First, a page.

The marriage union, the care and education of children, the effort to provide for the needs of the family as well as for its security and development, the relationships with other persons who make up the community, all these are among the ordinary human situations that Christian couples are called upon to sanctify.
They will achieve this aim by exercising the virtues of faith and hope, facing serenely all the great and small problems which confront any family, and persevering in love and enthusiasm with which they fulfill their duties. In this way they practice the virtue of charity is all things.
To sanctify family life…
…many Christian virtues are necessary in order to sanctify each day of one’s life. First, the theological virtues [faith, hope, and charity], and then all the others: prudence, loyalty, sincerity, humility, industriousness, cheerfulness…But when we talk about marriage and married life, we must begin by speaking clearly about the mutual love of husband and wife (emphasis added).
If we are to change the world in which we live, we must first change the family. It is through the family that children learn to get along with others in mutual love and respect.
Every Christian home should be a place of peace and serenity. In spite of the small frustrations of daily life, an atmosphere of profound and sincere affection should reign there together with deep-rooted calm, which is the result of authentic faith that is put into practice.
Is St. Josemaría’s vision of marriage and family life an idealistic improbability? Absolutely! It is only through God’s grace working in and through the husband and wife that this is attainable. We are powerless to attain this through our own efforts.
And how do we attain this grace? We receive it in the Sacraments. A special grace is imparted to husband and wife in the Sacrament of Matrimony to live out this vision of family life. We are strengthened in this grace when we worthily receive Christ in the Sacrament of the Eucharist, and we sustain it through frequent partaking in the Sacrament of Reconciliation. God has given us everything we need to build a holy and healthy family. It is through the family, that we will change the culture in which we live. It is the only hope for the future of our nation and our world.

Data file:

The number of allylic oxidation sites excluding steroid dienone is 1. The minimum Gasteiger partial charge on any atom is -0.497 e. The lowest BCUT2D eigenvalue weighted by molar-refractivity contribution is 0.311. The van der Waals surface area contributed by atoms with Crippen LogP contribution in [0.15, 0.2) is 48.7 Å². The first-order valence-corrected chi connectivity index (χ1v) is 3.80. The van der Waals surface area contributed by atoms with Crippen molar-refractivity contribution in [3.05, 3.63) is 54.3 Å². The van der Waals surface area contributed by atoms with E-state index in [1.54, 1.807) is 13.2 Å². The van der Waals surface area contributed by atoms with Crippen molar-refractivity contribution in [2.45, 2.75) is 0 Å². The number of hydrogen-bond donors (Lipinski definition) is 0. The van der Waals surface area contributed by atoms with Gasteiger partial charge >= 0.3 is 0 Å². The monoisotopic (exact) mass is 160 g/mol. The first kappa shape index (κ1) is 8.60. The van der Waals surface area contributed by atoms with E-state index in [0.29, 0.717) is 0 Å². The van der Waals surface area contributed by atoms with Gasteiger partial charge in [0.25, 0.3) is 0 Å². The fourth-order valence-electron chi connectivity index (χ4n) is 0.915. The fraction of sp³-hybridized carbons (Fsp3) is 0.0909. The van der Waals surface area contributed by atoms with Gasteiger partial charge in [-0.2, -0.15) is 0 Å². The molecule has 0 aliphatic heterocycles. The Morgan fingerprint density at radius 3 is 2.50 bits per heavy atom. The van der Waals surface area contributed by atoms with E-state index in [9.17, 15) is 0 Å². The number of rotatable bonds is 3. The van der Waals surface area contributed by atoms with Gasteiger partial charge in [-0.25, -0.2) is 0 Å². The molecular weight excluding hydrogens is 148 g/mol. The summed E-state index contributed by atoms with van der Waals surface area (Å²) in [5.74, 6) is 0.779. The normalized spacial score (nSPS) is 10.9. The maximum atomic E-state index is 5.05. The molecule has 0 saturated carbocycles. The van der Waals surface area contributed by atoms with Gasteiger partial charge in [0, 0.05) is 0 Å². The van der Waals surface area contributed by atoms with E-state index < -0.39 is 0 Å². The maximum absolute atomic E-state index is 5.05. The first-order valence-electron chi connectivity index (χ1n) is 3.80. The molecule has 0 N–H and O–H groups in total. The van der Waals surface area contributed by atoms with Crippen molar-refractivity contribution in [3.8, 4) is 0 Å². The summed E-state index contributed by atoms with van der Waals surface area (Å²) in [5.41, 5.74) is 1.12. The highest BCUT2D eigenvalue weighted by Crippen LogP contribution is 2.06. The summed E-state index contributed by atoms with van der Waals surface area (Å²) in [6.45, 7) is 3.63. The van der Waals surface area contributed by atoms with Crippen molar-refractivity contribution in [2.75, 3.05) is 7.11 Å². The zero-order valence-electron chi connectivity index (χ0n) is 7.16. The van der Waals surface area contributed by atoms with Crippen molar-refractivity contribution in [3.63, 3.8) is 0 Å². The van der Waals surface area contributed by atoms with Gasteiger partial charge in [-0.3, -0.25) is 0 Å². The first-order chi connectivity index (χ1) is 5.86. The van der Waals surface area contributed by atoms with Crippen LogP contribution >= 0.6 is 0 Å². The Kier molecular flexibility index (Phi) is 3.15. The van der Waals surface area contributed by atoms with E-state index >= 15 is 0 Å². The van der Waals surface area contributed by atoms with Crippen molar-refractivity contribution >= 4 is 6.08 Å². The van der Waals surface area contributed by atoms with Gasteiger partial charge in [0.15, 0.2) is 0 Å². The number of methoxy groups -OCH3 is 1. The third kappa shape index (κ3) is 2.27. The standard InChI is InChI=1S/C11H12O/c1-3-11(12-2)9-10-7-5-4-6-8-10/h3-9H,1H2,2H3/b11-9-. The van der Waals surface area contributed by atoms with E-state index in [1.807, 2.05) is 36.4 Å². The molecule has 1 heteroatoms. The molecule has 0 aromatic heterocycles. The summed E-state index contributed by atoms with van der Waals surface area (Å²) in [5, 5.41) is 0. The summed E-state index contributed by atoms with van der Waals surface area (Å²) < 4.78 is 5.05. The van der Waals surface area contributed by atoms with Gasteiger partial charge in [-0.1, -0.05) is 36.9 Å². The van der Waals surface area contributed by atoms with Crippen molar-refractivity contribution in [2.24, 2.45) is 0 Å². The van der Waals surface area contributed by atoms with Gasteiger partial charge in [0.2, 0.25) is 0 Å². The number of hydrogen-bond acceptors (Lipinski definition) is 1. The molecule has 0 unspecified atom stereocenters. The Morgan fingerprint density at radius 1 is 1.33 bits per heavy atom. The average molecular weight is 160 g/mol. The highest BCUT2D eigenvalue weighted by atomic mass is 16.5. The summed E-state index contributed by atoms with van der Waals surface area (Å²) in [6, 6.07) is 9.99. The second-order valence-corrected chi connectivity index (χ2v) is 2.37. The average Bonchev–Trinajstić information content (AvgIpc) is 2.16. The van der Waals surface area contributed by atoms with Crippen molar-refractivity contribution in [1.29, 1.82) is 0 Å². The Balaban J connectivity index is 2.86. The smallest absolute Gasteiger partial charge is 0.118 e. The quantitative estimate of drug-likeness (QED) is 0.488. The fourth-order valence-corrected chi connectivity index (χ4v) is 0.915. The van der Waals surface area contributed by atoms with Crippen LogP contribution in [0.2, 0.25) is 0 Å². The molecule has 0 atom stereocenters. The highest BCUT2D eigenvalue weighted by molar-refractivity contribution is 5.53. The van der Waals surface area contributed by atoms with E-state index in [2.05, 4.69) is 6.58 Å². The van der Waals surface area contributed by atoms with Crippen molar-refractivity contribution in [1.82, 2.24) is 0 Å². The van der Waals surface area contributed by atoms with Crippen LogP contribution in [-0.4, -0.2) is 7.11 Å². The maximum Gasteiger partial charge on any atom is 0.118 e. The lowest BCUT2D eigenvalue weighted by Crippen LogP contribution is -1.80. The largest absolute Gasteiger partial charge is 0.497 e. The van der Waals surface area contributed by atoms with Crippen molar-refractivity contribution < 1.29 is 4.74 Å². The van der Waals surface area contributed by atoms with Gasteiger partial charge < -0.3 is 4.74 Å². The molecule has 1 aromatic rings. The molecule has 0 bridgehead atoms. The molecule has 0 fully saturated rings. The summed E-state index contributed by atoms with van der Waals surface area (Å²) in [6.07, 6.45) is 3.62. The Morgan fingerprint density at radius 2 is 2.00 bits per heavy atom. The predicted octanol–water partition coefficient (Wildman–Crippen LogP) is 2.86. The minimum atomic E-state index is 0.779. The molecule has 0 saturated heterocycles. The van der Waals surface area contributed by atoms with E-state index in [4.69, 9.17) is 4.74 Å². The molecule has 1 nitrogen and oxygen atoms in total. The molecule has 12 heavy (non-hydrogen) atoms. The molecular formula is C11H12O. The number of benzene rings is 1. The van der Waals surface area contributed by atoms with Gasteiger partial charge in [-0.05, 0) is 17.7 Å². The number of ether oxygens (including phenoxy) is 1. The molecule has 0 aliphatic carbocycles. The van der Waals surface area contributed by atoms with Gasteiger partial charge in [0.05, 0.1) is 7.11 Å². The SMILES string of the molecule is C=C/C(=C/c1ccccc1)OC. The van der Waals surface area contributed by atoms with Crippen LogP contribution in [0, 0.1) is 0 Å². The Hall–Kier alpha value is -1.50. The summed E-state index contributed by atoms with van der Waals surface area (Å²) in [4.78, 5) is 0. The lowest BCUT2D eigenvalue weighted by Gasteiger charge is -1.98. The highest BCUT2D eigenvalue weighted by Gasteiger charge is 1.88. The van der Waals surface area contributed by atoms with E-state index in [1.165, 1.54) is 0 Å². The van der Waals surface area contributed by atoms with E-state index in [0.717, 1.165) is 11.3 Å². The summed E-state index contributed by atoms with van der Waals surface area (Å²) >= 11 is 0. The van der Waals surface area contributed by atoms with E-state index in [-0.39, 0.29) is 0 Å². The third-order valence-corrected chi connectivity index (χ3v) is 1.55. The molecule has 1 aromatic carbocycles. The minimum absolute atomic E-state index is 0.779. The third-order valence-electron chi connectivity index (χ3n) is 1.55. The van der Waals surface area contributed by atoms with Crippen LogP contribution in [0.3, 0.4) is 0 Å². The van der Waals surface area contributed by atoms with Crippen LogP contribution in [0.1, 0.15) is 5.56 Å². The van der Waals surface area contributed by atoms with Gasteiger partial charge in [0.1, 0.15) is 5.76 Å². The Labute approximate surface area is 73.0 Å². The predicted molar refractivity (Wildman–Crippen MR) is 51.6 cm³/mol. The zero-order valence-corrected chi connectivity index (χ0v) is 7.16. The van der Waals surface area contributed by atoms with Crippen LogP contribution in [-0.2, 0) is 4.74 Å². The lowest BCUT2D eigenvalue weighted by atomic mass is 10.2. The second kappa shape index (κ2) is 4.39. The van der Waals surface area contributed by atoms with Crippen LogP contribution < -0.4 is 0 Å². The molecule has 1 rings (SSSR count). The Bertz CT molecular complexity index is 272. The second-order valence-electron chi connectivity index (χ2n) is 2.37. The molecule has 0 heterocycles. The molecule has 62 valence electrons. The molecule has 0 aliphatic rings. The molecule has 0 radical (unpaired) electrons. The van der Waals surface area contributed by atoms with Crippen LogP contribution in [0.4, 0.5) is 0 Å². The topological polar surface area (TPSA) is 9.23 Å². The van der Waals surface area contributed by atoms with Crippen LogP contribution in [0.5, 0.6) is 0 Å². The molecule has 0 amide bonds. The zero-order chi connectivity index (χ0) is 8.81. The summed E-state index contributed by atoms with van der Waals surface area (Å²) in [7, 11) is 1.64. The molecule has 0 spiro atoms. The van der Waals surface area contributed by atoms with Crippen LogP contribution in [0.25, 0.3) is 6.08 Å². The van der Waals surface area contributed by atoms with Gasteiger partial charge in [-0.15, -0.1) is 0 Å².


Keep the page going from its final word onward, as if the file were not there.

Show the world how to live family life well. It is through your godly example that others will come to know the love of God the Father and have a life-changing encounter with His Son, Jesus Christ!
“By this all men will know that you are my disciples, if you have love for one another.” John 13:35
 John Paul II, Apostolic Exhortation Familiaris Consortio, §75, internet: http://w2.vatican.va/content/john-paul-ii/en/apost_exhortations/documents/hf_jp-ii_exh_19811122_familiaris-consortio.html, November 22, 1982; (accessed August 10, 2019).
 Paul VI, Vatican II Council Gaudium et Spes, §47, December 7, 1965; http://www.vatican.va/archive/hist_councils/ii_vatican_council/documents/vat-ii_cons_19651207_gaudium-et-spes_en.html (accessed August 10, 2019).
 The Heritage Foundation, The Real Root Causes of Violent Crime: The Breakdown of Marriage, Family, and Community, internet: https://www.heritage.org/crime-and-justice/report/the-real-root-causes-violent-crime-the-breakdown-marriage-family-and (accessed August 10, 2019).
 St. Josemaría Escrivá, Christ is Passing By: Homilies by Josemaría Escrivá (New York: Scepter, a translation of Es Cristo Que Pasa, Madrid, 1973), §23.